This is the canonical example of the mighty stepping on the weak. Vectrus understands that most terminated employees do not have the financial resources to take on a publicly traded company, thereby making it easy for Vectrus to engage in predatory conduct, conduct that will largely go unchallenged. I likewise do not have the financial resources to fight Vectrus. Nonetheless, I was raised by God-fearing parents, to stand and fight for my rights. My wife and I, after praying on it, decided to expend a significant part of our savings to clear my good name, and that of my colleague. It was, and remains, with a large degree of trepidation that we engaged in this journey.
Further, we stand ready to fight the good fight, in part, because our counsels also have financial skin in the game—having agreed to take on this case because their collective consciences were shocked when they learned of the TIA language in our termination letters. Our counsels did not seek us, we sought them, after learning, using publicly available information, that they had previously litigated against Vectrus on behalf of two veterans whose images were allegedly wrongfully misappropriated by your company.
No, we were not fired for trafficking in arms. We were fired because my colleague and I engaged in whistleblowing activity that has largely been corroborated by subsequent Air Force investigations. See Case No. 1:18-cv-02548 Doc. 50. We would be pleased if Vectrus demonstrated a modicum of decency and expunged the TIA language from our respective termination letters, providing either letters that are “neutral” as to disputed/challenged reasons for termination; or, in the alternative, that Vectrus has the courage of its convictions and list the real reasons for termination, disputed as they may be, instead of patently false ones.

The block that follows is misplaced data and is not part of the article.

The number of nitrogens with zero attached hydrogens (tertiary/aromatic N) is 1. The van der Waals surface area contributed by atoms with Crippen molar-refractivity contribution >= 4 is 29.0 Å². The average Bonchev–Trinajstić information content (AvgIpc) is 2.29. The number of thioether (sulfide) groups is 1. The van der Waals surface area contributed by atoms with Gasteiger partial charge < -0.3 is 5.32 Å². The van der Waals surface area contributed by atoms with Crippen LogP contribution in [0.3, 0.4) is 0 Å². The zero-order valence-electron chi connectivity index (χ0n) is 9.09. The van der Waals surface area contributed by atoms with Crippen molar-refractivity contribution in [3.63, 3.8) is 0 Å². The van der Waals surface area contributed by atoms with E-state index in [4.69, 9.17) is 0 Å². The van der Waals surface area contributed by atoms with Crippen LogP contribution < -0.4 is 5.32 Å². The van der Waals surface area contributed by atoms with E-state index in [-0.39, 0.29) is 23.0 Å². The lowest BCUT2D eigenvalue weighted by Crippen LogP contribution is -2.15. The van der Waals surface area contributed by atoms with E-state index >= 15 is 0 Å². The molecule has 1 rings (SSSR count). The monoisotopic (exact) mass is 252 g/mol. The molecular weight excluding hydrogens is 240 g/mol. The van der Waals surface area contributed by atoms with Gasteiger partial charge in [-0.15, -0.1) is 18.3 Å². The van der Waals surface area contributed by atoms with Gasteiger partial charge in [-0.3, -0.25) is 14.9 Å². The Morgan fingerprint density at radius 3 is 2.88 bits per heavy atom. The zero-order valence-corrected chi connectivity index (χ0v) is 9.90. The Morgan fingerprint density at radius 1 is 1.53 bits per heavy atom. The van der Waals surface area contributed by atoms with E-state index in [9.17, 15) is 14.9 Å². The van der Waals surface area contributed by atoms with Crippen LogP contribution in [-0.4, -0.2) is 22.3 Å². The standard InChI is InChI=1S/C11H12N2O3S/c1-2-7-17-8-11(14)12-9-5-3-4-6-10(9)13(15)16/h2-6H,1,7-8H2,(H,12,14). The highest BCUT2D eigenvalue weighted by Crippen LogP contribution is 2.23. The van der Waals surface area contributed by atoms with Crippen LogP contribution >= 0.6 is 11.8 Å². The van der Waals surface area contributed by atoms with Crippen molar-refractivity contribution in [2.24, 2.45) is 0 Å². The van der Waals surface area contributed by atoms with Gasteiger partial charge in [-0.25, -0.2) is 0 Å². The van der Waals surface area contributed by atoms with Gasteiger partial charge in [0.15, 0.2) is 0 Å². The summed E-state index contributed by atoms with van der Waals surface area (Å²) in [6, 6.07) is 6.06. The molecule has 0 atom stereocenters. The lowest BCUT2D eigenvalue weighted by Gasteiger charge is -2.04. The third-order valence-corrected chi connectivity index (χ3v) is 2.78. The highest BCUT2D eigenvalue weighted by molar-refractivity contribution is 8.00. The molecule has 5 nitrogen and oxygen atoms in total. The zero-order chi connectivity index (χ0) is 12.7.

We recently spent approximately six (6) weeks, in DOD sponsored mediation attempting to mediate our issues with Vectrus, to no avail. We also recently engaged in mediation with the Tenth Circuit Court of Appeals, wherein we are appealing a writ of garnishment (“Writ”), that Vectrus has obtained from the District Court of Colorado (“DCCO”). Mind you, Vectrus sought and perfected this Writ while mediation with the DOD was ongoing—in an obvious scorched earth attempt to bully me and my colleague. We will not be bullied. We will not be silenced. We are currently preparing to refile our claims in the DCCO to continue the effort to clear our good names.
Vectrus, the organization that you lead, apparently has no interest in resolving this dispute, short of the blood sport that is euphemistically called “litigation”—something that all hard-working Americans that have ever had the opportunity to engage in quickly understand, is a “pay-to-play” system that favors the wealthy and the well-connected. So be it. However, Vectrus can fight that fight while at the same time acknowledging and correcting the wrongdoing to which it has already admitted.
At this time when, as part of FEMA, I am on the front lines in Northern California, foregoing shelter in place with my family and exposing myself to contagion, along with my colleagues, and the valiant doctors and nurses who place themselves at risk to protect others from COVID-19, while your company continues to pursue garnishment of my wages, further forcing me to take additional precious resources from my family to preserve my ability to make a living going forward (i.e. by clearing my good name and defending the garnishment). If you were in Northern California, I would be fighting for you and your family regardless of this callous indifference.
Mr. Massengale and I are not asking for handouts. We are not looking for a free ride. We are not looking to win the “litigation lotto.” We are both proud veterans of this country’s armed forces. Vectrus cannot, simultaneously, be for America and against Americans. We never trafficked in arms. We never engaged in any criminal or pseudo-criminal conduct. Vectrus now admits as much. We implore you, at a minimum, to have Vectrus do the right thing and expunge the TIA language from our respective termination letters. Please end this nightmare. It is unbecoming of an organization that purports to serve America.
Please refrain from garnishing my wages. Has Vectrus no shame, no moral compass, no sense of decency?